Barrett worked hard but failed to link up well with Dempsey, who failed to get his usual share of touches near the goal, diminishing his effectiveness. Seattle’s other returning World Cup star—DeAndre Yedlin—also failed to make much of an impact, hardly seeing the ball in the type of wide areas where he was so dangerous in Brazil.

The Timbers deserve credit for defending resolutely in the first 45 minutes, which contributed to Seattle’s limited offensive impact. Offensively, however, the visitors left much to be desired.

What looked like an attacking 4-2-3-1 from Portland at kickoff proved to be more of a defensive 4-4-1-1, which consistently defended with two banks of four. That meant that Adi didn’t have nearly enough support up front as a target man—Nagbe didn’t provide much help in an unnatural No. 10 role, and wide midfielders Zakuani and Valeri were even farther away.

Adi could have helped his cause by being more unpredictable and dynamic with his movement. Instead, he tried to establish his “post-up” game from the first minute, which plays far more toward his strengths. It’s not a bad strategy when he has support from onrushing attacking midfielders, as he does when Portland is at its best. But the support never materialized in the first half on Sunday. And to be honest, it didn’t get much better in the second half, either.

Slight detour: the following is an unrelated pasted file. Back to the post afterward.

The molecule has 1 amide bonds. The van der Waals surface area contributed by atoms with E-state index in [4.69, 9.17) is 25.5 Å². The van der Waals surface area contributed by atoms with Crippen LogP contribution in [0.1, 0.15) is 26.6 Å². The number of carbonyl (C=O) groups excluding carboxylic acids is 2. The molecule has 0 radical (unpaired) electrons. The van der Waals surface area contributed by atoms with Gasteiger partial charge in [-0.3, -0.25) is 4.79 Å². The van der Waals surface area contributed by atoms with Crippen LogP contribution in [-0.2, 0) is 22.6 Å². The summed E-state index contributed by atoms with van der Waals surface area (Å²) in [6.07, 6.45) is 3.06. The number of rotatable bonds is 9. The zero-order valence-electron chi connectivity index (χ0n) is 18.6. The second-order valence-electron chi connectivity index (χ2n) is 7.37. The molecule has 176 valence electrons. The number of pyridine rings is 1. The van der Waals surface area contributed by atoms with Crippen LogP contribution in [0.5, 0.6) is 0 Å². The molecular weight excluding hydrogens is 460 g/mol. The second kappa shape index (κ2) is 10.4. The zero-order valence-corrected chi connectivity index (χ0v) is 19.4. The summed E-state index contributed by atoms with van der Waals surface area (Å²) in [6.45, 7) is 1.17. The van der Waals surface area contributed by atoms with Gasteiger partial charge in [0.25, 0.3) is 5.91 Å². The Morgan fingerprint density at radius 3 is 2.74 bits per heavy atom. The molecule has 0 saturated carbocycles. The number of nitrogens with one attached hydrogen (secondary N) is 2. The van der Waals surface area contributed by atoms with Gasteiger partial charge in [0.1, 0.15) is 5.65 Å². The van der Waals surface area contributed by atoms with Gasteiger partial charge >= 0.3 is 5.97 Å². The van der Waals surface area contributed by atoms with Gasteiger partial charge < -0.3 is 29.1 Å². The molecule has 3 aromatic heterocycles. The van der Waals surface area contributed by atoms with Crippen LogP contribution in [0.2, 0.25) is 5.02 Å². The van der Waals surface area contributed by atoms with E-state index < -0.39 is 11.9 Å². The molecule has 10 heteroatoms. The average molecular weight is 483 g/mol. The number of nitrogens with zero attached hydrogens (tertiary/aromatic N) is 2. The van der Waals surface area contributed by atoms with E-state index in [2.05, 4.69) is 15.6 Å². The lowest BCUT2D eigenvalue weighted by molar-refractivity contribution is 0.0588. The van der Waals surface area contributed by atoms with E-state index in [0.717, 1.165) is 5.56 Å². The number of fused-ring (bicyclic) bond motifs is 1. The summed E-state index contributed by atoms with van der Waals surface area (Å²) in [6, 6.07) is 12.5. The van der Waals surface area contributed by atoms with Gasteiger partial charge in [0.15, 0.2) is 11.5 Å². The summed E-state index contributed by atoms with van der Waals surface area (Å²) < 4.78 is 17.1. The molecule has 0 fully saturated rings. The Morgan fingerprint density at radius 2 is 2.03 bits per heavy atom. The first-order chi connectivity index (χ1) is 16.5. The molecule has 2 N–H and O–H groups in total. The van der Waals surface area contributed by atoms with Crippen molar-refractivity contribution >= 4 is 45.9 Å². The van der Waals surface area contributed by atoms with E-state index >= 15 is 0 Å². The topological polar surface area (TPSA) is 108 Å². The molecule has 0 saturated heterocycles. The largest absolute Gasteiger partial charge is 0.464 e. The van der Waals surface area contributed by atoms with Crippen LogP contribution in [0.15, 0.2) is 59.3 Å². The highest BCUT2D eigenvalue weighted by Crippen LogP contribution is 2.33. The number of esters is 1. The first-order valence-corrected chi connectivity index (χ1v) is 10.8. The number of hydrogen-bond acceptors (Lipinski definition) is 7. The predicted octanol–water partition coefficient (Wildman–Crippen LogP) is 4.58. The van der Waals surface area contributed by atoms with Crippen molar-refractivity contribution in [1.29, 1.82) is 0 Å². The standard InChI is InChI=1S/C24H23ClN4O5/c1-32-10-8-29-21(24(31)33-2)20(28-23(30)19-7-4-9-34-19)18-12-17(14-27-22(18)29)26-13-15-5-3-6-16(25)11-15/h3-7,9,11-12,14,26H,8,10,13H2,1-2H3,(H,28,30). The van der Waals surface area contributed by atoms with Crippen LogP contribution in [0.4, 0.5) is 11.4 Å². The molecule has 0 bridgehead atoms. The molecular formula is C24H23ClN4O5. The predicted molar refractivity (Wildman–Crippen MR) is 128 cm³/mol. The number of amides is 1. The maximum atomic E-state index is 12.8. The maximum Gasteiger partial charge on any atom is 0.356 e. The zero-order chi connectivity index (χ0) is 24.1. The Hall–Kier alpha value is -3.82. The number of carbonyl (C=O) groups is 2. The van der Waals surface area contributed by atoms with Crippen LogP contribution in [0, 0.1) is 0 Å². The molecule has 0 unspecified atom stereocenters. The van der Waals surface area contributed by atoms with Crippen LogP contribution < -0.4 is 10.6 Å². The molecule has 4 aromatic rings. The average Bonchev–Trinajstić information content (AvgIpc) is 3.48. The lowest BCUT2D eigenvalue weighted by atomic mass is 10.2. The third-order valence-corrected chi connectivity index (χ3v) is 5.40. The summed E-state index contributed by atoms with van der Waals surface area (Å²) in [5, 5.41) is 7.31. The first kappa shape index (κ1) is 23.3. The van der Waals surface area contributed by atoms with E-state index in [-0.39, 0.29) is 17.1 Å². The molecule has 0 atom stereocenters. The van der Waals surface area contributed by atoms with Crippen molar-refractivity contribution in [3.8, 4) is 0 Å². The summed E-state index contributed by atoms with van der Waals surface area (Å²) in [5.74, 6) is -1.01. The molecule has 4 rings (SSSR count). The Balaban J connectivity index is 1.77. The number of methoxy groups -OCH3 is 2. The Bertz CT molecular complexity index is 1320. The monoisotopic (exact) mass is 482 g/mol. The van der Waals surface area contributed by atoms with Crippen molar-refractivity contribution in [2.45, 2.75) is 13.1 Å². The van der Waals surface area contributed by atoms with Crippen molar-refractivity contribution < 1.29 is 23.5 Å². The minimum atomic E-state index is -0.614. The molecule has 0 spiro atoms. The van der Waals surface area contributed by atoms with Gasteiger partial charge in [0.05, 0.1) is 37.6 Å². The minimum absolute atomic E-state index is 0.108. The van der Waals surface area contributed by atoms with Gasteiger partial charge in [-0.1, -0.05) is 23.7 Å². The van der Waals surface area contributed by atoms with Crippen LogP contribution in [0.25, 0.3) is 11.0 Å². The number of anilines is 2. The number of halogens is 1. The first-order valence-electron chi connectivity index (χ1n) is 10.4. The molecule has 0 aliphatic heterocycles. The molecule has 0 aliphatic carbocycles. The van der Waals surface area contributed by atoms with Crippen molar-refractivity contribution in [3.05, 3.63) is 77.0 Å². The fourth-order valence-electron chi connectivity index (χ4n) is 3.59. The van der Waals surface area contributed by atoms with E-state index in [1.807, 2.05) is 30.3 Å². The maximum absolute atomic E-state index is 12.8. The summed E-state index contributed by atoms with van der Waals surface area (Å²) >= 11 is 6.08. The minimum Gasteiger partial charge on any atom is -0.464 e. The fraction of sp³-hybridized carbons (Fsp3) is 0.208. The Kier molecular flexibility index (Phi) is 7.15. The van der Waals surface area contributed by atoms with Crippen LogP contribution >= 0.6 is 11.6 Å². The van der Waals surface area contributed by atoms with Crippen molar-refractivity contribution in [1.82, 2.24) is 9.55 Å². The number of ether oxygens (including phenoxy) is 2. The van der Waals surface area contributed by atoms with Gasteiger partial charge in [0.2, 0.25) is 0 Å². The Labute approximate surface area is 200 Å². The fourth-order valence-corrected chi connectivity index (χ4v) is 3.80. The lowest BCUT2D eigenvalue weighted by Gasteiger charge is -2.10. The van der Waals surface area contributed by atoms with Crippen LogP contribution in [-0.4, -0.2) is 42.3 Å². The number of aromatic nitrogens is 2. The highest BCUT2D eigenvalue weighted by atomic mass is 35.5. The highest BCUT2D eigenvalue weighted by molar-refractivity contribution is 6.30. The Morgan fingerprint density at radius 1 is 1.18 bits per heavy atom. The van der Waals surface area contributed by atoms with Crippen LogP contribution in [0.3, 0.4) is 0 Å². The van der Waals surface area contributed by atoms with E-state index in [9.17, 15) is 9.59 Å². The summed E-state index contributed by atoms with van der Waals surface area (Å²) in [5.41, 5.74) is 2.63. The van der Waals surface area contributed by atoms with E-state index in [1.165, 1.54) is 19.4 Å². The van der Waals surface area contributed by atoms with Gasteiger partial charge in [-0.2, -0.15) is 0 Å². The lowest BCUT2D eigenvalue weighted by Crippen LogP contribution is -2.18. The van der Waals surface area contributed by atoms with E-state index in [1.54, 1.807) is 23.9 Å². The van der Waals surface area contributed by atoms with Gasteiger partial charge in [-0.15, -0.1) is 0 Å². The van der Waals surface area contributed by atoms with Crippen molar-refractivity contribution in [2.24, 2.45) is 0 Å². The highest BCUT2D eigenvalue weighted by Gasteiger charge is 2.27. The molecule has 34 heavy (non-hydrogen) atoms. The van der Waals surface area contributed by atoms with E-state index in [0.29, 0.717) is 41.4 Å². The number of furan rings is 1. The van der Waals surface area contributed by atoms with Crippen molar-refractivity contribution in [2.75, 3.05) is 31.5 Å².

This is obviously an exaggerated graphic, but it often felt a little like this from a Timbers standpoint.


After halftime, Portland came out in the same defensive setup as it did in the first half. This proved effective for five minutes, or until Seattle brought on the fit-again Martins. The Nigerian’s introduction completely changed the game, as Seattle burst to life from an attacking standpoint.